Sulphuric Acid (H2SO4)

Definition - What does Sulphuric Acid (H2SO4) mean?

Sulphuric Acid is a highly corrosive acid available in the market with a molecular weight of 98.079 gram per mole and the molecular formula H2SO4. It is slightly yellowish in color or colorless at times. It is a viscous fluid which easily gets soluble in water at all concentrations. Its historical name is Oil of Vitriol.

Sulphuric acid acts as an oxidizing agent in the crude refining process. Since it also acts as an oxidizing agent in the chemical processes in a refinery, it is also known as an oxidizer. An oxidizer is a chemical compound that helps in transferring oxygen atoms.

Petropedia explains Sulphuric Acid (H2SO4)

Sulphuric acid has a very important role in the Alkylation Unit of a refinery and Fluidized Catalytic Converter Units (FCCU). In alkylation unit, isobutene and low molecular weight alkenes such as butene and propene are converted into an alkylate (iso-octane) in the presence of a strong acidic catalyst such as sulphuric acid or either hydrofluoric acid. Thus in refineries, generally there can be two types of alkylation units installed:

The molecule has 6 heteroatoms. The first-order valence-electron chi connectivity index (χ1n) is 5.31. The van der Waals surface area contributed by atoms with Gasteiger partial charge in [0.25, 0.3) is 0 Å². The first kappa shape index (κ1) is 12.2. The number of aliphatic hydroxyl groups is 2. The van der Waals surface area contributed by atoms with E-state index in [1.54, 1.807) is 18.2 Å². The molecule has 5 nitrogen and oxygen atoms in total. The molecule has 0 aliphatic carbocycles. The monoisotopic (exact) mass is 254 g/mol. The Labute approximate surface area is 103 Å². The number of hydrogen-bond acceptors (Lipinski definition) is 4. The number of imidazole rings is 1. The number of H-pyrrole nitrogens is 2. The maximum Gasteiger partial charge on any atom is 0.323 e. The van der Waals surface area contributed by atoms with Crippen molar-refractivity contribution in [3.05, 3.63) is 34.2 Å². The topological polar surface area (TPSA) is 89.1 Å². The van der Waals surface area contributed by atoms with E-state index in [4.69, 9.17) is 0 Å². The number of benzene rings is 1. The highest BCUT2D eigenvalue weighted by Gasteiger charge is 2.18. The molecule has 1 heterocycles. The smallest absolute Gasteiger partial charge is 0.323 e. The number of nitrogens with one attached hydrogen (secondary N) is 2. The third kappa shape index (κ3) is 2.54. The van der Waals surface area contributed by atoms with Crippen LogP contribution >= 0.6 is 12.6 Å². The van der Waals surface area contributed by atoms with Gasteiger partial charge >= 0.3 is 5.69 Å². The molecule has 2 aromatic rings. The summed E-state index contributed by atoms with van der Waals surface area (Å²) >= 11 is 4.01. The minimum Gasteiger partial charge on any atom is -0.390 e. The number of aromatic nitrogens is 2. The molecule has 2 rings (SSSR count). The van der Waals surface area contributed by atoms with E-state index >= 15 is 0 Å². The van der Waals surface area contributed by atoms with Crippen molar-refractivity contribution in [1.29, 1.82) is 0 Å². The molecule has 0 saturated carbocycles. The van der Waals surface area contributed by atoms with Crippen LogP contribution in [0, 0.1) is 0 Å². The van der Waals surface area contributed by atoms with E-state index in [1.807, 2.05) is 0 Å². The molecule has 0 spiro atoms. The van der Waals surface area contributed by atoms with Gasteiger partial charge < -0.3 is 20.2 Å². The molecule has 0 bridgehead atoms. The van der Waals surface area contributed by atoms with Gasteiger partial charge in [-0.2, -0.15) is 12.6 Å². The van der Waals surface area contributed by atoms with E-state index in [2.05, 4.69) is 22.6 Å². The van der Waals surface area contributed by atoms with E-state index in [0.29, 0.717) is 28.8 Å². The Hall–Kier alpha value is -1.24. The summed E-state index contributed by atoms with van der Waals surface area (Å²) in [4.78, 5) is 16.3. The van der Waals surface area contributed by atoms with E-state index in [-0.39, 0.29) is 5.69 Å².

• Sulphuric Acid Alkylation Unit (SAAU) that make use of sulphuric acid as a catalyst or
  • Hydrofluoric Acid Alkylation Unit (HFAU) that makes use of hydrofluoric acid as a catalyst.

Isooctane which is produced in the alkylation unit with the help of sulphuric acid catalyst serves as a compound that is mixed with gasoline (Motor Spirit or Petrol) to improve its octane number.

The purpose of FCCU in the refineries is to break down higher molecular weight compounds of the crude oil into lower molecular weight alkenes which can be further processed in the alkylation units.
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